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The Past, Present, and Future of the Period Drama

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Manage episode 386707295 series 3513873
Sisällön tarjoaa The New Yorker. The New Yorker tai sen podcast-alustan kumppani lataa ja toimittaa kaiken podcast-sisällön, mukaan lukien jaksot, grafiikat ja podcast-kuvaukset. Jos uskot jonkun käyttävän tekijänoikeudella suojattua teostasi ilman lupaasi, voit seurata tässä https://fi.player.fm/legal kuvattua prosessia.

From Merchant Ivory’s classic adaptations of E. M. Forster novels to the BBC’s beloved rendition of Jane Austen’s “Pride and Prejudice,” the greatest period dramas are the ones that succeed in translating the emotional experience of another era for a modern audience. On this episode of Critics at Large, the staff writers Vinson Cunningham, Naomi Fry, and Alexandra Schwartz discuss their personal favorites—namely Greta Gerwig’s take on “Little Women” and Jane Campion’s “Bright Star,” which chronicles the star-crossed love affair between the poet John Keats and Fanny Brawne—and how the genre is changing. Often, the pleasure of these stories lies in their rigorous depictions of the mores and customs of the past. But recent hit series, including “Dickinson,” “Bridgerton,” and “The Great,” have adopted a marked ahistoricism, evident in the dialogue, soundtracks, and the treatments of race and sexuality. The hosts consider how “The Buccaneers,” on Apple TV+, departs from the Edith Wharton novel on which it’s based by skipping over the sociopolitical details that form the backbone of Wharton’s story. Do contemporary flourishes accentuate the appeal of the genre, or dilute it? “The strangeness of the past is precisely what makes it amazing when we find out that it is relatable to us,” Cunningham says. “If you make everything relatable, you’ve eliminated the thrill of discovery.”

Read, watch, and listen with the critics:

“A Room with a View” (1985)

“Bridgerton” (2020-22)

“Bright Star” (2009)

“Crouching Tiger, Hidden Dragon” (2000)

“Dickinson” (2019-21)

“Hamlet” (2000)

“Howards End” (film, 1992; miniseries, 2017)

“Little Women” (2019)

Mansfield Park,” by Jane Austen (film, 1999)

“Marie Antoinette” (2006)

Memoirs of a Geisha,” by Arthur Golden (film, 2005)

“Napoleon” (2023)

Pride and Prejudice,” by Jane Austen (miniseries, 1995; film, 2005)

The Buccaneers,” by Edith Wharton (series, 2023)

The Custom of the Country,” by Edith Wharton

“The Great” (series, 2020-23)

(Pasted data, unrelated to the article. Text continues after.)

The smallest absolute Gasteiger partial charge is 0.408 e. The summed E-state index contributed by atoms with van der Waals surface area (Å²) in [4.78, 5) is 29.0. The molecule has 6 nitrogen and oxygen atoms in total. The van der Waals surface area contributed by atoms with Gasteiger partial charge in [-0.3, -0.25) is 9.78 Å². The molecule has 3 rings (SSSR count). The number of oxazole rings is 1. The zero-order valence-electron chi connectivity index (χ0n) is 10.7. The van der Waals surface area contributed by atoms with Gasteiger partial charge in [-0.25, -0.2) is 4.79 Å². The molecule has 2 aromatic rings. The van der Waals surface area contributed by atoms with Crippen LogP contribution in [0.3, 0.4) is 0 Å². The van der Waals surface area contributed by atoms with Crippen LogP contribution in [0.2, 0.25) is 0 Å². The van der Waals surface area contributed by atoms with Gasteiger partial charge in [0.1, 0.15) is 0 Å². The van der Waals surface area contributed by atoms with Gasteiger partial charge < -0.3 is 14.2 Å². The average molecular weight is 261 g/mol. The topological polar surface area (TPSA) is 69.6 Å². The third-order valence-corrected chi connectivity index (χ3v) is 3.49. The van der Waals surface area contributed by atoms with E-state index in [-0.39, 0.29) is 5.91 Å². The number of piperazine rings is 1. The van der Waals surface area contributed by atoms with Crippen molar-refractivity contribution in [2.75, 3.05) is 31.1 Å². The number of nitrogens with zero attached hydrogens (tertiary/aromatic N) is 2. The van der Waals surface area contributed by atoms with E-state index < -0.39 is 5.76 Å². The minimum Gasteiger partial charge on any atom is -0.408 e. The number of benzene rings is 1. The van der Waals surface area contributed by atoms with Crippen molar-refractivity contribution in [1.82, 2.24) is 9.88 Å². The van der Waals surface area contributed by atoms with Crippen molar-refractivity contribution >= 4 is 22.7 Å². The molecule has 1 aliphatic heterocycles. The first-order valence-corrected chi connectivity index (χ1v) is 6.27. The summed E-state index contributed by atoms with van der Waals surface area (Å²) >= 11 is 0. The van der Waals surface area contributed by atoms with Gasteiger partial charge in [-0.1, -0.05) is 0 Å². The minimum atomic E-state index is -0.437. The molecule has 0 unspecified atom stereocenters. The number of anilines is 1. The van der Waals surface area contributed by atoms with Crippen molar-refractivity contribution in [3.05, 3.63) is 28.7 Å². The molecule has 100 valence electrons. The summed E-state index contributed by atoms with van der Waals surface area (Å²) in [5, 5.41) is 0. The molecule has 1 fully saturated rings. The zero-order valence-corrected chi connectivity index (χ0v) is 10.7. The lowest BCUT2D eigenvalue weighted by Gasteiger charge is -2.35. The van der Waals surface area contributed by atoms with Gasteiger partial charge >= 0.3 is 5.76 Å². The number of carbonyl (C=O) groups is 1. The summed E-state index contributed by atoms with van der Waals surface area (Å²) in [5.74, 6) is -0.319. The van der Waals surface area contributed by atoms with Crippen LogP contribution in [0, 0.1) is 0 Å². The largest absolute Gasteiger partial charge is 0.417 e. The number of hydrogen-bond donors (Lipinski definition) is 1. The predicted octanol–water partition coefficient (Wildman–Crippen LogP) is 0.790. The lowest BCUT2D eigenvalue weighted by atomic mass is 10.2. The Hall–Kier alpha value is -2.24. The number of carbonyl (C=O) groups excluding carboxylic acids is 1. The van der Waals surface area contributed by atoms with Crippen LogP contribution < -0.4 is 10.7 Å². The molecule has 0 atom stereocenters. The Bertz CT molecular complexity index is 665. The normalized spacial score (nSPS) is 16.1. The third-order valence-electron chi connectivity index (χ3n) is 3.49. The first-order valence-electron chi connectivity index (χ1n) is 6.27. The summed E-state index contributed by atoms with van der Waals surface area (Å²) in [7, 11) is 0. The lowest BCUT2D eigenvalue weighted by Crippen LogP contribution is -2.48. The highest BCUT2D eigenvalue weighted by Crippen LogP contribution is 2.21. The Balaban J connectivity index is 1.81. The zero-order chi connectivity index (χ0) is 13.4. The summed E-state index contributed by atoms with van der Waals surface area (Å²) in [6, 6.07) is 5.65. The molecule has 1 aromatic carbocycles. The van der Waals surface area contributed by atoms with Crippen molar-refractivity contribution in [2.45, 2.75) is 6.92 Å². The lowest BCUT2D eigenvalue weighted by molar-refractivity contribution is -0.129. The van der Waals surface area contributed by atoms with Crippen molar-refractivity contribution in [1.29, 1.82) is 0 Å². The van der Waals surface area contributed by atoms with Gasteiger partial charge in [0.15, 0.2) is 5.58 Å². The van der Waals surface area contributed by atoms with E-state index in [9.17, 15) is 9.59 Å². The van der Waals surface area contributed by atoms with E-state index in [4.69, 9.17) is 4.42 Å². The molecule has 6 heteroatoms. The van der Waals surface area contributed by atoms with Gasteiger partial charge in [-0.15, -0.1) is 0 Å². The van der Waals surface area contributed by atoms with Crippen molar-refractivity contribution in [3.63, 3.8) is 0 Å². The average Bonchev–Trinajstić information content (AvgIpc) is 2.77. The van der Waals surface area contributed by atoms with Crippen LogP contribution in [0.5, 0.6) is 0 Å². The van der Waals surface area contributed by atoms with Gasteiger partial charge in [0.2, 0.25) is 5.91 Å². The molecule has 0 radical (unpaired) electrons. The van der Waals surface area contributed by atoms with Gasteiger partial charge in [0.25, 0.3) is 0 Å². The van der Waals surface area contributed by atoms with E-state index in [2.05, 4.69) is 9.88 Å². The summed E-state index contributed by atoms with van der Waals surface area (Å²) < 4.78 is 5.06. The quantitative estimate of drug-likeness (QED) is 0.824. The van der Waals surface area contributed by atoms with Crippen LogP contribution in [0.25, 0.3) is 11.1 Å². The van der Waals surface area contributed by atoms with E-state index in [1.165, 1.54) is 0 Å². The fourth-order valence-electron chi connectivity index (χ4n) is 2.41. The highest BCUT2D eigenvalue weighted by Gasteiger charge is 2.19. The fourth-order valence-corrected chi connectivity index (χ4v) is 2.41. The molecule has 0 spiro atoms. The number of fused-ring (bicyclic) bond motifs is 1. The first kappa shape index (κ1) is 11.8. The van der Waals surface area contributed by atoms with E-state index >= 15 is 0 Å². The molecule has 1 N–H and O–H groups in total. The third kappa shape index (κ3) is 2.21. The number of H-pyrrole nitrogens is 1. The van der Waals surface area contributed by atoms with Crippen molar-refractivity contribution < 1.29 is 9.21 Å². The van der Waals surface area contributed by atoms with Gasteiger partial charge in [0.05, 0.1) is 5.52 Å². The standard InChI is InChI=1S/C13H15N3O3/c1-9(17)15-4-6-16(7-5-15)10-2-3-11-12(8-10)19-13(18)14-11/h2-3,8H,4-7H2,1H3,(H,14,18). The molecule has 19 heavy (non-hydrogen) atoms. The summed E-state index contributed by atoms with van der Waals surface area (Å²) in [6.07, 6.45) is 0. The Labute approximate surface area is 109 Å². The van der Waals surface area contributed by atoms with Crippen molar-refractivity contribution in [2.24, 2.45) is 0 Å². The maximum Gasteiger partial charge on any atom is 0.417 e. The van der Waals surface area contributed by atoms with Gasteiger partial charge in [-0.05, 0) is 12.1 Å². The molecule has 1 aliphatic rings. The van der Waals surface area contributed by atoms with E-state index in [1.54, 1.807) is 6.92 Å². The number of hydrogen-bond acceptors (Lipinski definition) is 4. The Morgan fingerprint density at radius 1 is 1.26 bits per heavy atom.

New episodes drop every Thursday. Follow Critics at Large wherever you get your podcasts.

  continue reading

25 jaksoa

Artwork
iconJaa
 
Manage episode 386707295 series 3513873
Sisällön tarjoaa The New Yorker. The New Yorker tai sen podcast-alustan kumppani lataa ja toimittaa kaiken podcast-sisällön, mukaan lukien jaksot, grafiikat ja podcast-kuvaukset. Jos uskot jonkun käyttävän tekijänoikeudella suojattua teostasi ilman lupaasi, voit seurata tässä https://fi.player.fm/legal kuvattua prosessia.

From Merchant Ivory’s classic adaptations of E. M. Forster novels to the BBC’s beloved rendition of Jane Austen’s “Pride and Prejudice,” the greatest period dramas are the ones that succeed in translating the emotional experience of another era for a modern audience. On this episode of Critics at Large, the staff writers Vinson Cunningham, Naomi Fry, and Alexandra Schwartz discuss their personal favorites—namely Greta Gerwig’s take on “Little Women” and Jane Campion’s “Bright Star,” which chronicles the star-crossed love affair between the poet John Keats and Fanny Brawne—and how the genre is changing. Often, the pleasure of these stories lies in their rigorous depictions of the mores and customs of the past. But recent hit series, including “Dickinson,” “Bridgerton,” and “The Great,” have adopted a marked ahistoricism, evident in the dialogue, soundtracks, and the treatments of race and sexuality. The hosts consider how “The Buccaneers,” on Apple TV+, departs from the Edith Wharton novel on which it’s based by skipping over the sociopolitical details that form the backbone of Wharton’s story. Do contemporary flourishes accentuate the appeal of the genre, or dilute it? “The strangeness of the past is precisely what makes it amazing when we find out that it is relatable to us,” Cunningham says. “If you make everything relatable, you’ve eliminated the thrill of discovery.”

Read, watch, and listen with the critics:

“A Room with a View” (1985)

“Bridgerton” (2020-22)

“Bright Star” (2009)

“Crouching Tiger, Hidden Dragon” (2000)

“Dickinson” (2019-21)

“Hamlet” (2000)

“Howards End” (film, 1992; miniseries, 2017)

“Little Women” (2019)

Mansfield Park,” by Jane Austen (film, 1999)

“Marie Antoinette” (2006)

Memoirs of a Geisha,” by Arthur Golden (film, 2005)

“Napoleon” (2023)

Pride and Prejudice,” by Jane Austen (miniseries, 1995; film, 2005)

The Buccaneers,” by Edith Wharton (series, 2023)

The Custom of the Country,” by Edith Wharton

“The Great” (series, 2020-23)

New episodes drop every Thursday. Follow Critics at Large wherever you get your podcasts.

  continue reading

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